99 YZ400 refresh


7 replies to this topic
  • rtgincnm

Posted February 23, 2008 - 07:09 PM

#1

Pulled of the cylinder head on a buddies 99 YZ400 today. Had very low compression and would not start. Plan to do a complete valve job. Have not pulled off the cylinder yet to look at the piston but the bore still looks nice and you can still see the marks from the hone. There was a lot of carbon on top of the piston but it looks good after the carbon was removed.

Wondering if we should go ahead and pull off the cylinder and do rings and maybe piston. If the piston measures within spec would you replace it just for protection?:smirk:

Also have a new timing chain ready to go.

  • grayracer513

Posted February 23, 2008 - 09:04 PM

#2

Remove the piston and replace the rings. Carefully inspect the small end of the rod and replace the wrist pin. Reuse the piston IF it is in excellent condition, but do not cut corners.

  • rtgincnm

Posted February 24, 2008 - 06:30 AM

#3

Sounds good.

What's your opinion on prep of the cylinder with new rings. I've seen some talking about using a "scotchbrite" pad instead of a soft hone.

Also can you tell how the big end bearing is doing by checking the play of the rod while it's down to this stage?

  • 2grimjim

Posted February 24, 2008 - 09:30 AM

#4

Don't use anything but a ball hone to deglaze the cylinder. One that is 1/4" to 1/2" bigger in diameter will work.

Most available are a 180 grit but that is a little too coarse; you want to remove the glaze, not re-size the cylinder. If you aren't VERY CAREFUL with a #180 you will remove too much material from the cylinder wall.

A 320 grit hone is a much better choice and will allow the rings to take seat much quicker. The abrasive type is unimportant, it only affects the price of the hone and how long it will last.

If the big end bearing has obvious up-down play you probably need to pay some attantion to the crank. The old 400's bottom end weren't as tough as the 426/450's. Aside from tearing the crank out of the engine and checking it on centers there's no easy way to check for radial clearance in the big end bearing.

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  • grayracer513

Posted February 24, 2008 - 10:11 AM

#5

Don't use anything but a ball hone to deglaze the cylinder. One that is 1/4" to 1/2" bigger in diameter will work.

Most available are a 180 grit but that is a little too coarse; you want to remove the glaze, not re-size the cylinder. If you aren't VERY CAREFUL with a #180 you will remove too much material from the cylinder wall.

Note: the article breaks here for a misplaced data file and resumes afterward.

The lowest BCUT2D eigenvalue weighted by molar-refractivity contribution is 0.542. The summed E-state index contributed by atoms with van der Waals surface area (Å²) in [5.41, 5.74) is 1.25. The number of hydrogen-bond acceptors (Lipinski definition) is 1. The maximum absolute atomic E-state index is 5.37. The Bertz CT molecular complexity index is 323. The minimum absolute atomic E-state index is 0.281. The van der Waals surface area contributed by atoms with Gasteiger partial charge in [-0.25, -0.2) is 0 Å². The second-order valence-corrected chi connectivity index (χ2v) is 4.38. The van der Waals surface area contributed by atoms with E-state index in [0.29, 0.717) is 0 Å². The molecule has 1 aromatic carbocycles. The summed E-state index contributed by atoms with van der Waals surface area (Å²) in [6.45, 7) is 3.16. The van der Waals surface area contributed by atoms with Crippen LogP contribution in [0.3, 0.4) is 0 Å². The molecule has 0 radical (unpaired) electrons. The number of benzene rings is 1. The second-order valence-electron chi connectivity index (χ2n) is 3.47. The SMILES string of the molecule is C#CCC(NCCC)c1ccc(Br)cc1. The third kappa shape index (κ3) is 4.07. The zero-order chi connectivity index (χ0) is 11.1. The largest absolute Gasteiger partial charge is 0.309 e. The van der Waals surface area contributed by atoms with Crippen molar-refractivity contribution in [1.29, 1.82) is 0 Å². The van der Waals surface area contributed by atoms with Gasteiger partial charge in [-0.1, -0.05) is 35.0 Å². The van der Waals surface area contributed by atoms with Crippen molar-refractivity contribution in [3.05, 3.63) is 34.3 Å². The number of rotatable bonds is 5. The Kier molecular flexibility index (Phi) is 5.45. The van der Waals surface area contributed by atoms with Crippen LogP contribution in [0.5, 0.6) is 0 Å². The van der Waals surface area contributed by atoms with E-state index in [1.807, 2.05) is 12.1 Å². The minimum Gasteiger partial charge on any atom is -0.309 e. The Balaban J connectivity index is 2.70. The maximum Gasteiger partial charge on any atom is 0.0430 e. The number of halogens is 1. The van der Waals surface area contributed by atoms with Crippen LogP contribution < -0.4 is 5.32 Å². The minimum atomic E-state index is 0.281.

A 320 grit hone is a much better choice and will allow the rings to take seat much quicker. The abrasive type is unimportant, it only affects the price of the hone and how long it will last.

Your point is generally well taken, except that the Nikasil plating of the cylinder is extraordinarily hard. If done right, even with 180 grit, almost nothing will actually be removed from the bore.

rtgincnm, check this post. The honing process is described in detail.

http://www.thumperta...142#post5671142

  • 2grimjim

Posted February 24, 2008 - 10:37 AM

#6

Your point is generally well taken, except that the Nikasil plating of the cylinder is extraordinarily hard. If done right, even with 180 grit, almost nothing will actually be removed from the bore.

rtgincnm, check this post. The honing process is described in detail.

http://www.thumperta...142#post5671142


Yup, composite nickel bores are tough but the reason I PREFER a 320 hone is the finish. Bucause they are so hard it takes a long time to re-season a composite cylinder bore after honing if the surface finish is too rough. A 320 hone will allow you to get a more uniform finish, its easier on the piston skirt, and the break-in time is very quick.

Btw, the factory finish and many shops like the 180 because it cuts much faster and saves time.

A 180 is ok if the user keeps a very close eye on what's going on. The biggest problem I've found with a 180 hone has nothing to do with this thread though. A 180 hone in the hands of the inexperienced user on a 2-sroke cylinder can be a disaster (especially if the cylinder has a lot of hours on it or Kawasakis Electrofusion cylinder).

The final clean up on the cylinder should be with hot water and dish soap. Cleaning a freshly honed cylinder in a filthy parts washer isn't going to do any good.

  • grayracer513

Posted February 24, 2008 - 10:50 AM

#7

In the Nikasil cylinders I have refinished with a 180, the cylinder was completely deglazed in 3-4 passes, and the surface was too smooth to be felt with a fingernail. Even in an iron bore, a 180 grit ball hone removes an immeasurably small amount of metal when used as recommended, which is the whole idea of them in the first place. Break in/ring seating is nearly immediate, and there is no effect on the piston skirt.

Soap and water is better than solvent, even clean solvent, but what should be done after using either cleaning media is to wipe the bore out with a lint free cloth wet with ATF (auto trans fluid). Motor oil is better than nothing, but ATF works the best. If you use a white T-shirt, you'll be amazed by the stuff that wipes off of your "clean" cylinder.

  • rtgincnm

Posted February 24, 2008 - 06:41 PM

#8

Everyone, thanks for all of the help. I'll check out the thread grayracer refers to above.

Sure is great to have TT to help with these projects. Really makes the learning curve much faster.





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